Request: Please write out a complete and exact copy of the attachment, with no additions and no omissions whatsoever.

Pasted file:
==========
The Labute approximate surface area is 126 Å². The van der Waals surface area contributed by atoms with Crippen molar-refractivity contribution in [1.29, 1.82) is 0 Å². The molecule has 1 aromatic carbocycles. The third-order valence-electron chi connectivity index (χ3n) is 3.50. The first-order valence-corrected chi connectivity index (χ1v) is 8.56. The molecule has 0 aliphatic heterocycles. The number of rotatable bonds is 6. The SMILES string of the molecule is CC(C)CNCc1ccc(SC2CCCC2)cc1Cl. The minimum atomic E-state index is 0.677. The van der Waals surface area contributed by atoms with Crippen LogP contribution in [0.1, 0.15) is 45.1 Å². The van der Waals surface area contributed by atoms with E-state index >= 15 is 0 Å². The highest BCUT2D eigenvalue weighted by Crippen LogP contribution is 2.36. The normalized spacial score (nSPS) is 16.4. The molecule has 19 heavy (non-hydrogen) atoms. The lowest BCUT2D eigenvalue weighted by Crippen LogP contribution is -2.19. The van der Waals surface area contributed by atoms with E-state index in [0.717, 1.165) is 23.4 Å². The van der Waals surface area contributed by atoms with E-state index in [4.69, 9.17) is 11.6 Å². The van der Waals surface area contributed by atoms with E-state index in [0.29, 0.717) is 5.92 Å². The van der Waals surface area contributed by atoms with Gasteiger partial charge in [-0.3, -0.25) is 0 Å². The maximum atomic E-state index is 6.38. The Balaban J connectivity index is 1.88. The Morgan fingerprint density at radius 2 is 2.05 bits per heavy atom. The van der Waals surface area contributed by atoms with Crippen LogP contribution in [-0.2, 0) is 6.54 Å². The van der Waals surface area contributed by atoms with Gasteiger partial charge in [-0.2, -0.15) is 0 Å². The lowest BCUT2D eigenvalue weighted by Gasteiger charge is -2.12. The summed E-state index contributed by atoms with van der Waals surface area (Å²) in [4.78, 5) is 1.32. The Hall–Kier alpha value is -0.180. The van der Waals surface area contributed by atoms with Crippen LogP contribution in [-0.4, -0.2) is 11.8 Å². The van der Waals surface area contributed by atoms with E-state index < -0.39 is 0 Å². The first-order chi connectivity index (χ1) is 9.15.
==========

The Labute approximate surface area is 126 Å². The van der Waals surface area contributed by atoms with Crippen molar-refractivity contribution in [1.29, 1.82) is 0 Å². The molecule has 1 aromatic carbocycles. The third-order valence-electron chi connectivity index (χ3n) is 3.50. The first-order valence-corrected chi connectivity index (χ1v) is 8.56. The molecule has 0 aliphatic heterocycles. The number of rotatable bonds is 6. The SMILES string of the molecule is CC(C)CNCc1ccc(SC2CCCC2)cc1Cl. The minimum atomic E-state index is 0.677. The van der Waals surface area contributed by atoms with Crippen LogP contribution in [0.1, 0.15) is 45.1 Å². The van der Waals surface area contributed by atoms with E-state index >= 15 is 0 Å². The highest BCUT2D eigenvalue weighted by Crippen LogP contribution is 2.36. The normalized spacial score (nSPS) is 16.4. The molecule has 19 heavy (non-hydrogen) atoms. The lowest BCUT2D eigenvalue weighted by Crippen LogP contribution is -2.19. The van der Waals surface area contributed by atoms with E-state index in [0.717, 1.165) is 23.4 Å². The van der Waals surface area contributed by atoms with E-state index in [4.69, 9.17) is 11.6 Å². The van der Waals surface area contributed by atoms with E-state index in [0.29, 0.717) is 5.92 Å². The van der Waals surface area contributed by atoms with Gasteiger partial charge in [-0.3, -0.25) is 0 Å². The maximum atomic E-state index is 6.38. The Balaban J connectivity index is 1.88. The Morgan fingerprint density at radius 2 is 2.05 bits per heavy atom. The van der Waals surface area contributed by atoms with Crippen LogP contribution in [-0.2, 0) is 6.54 Å². The van der Waals surface area contributed by atoms with Gasteiger partial charge in [-0.2, -0.15) is 0 Å². The lowest BCUT2D eigenvalue weighted by Gasteiger charge is -2.12. The summed E-state index contributed by atoms with van der Waals surface area (Å²) in [4.78, 5) is 1.32. The Hall–Kier alpha value is -0.180. The van der Waals surface area contributed by atoms with Crippen LogP contribution in [-0.4, -0.2) is 11.8 Å². The van der Waals surface area contributed by atoms with E-state index < -0.39 is 0 Å². The first-order chi connectivity index (χ1) is 9.15.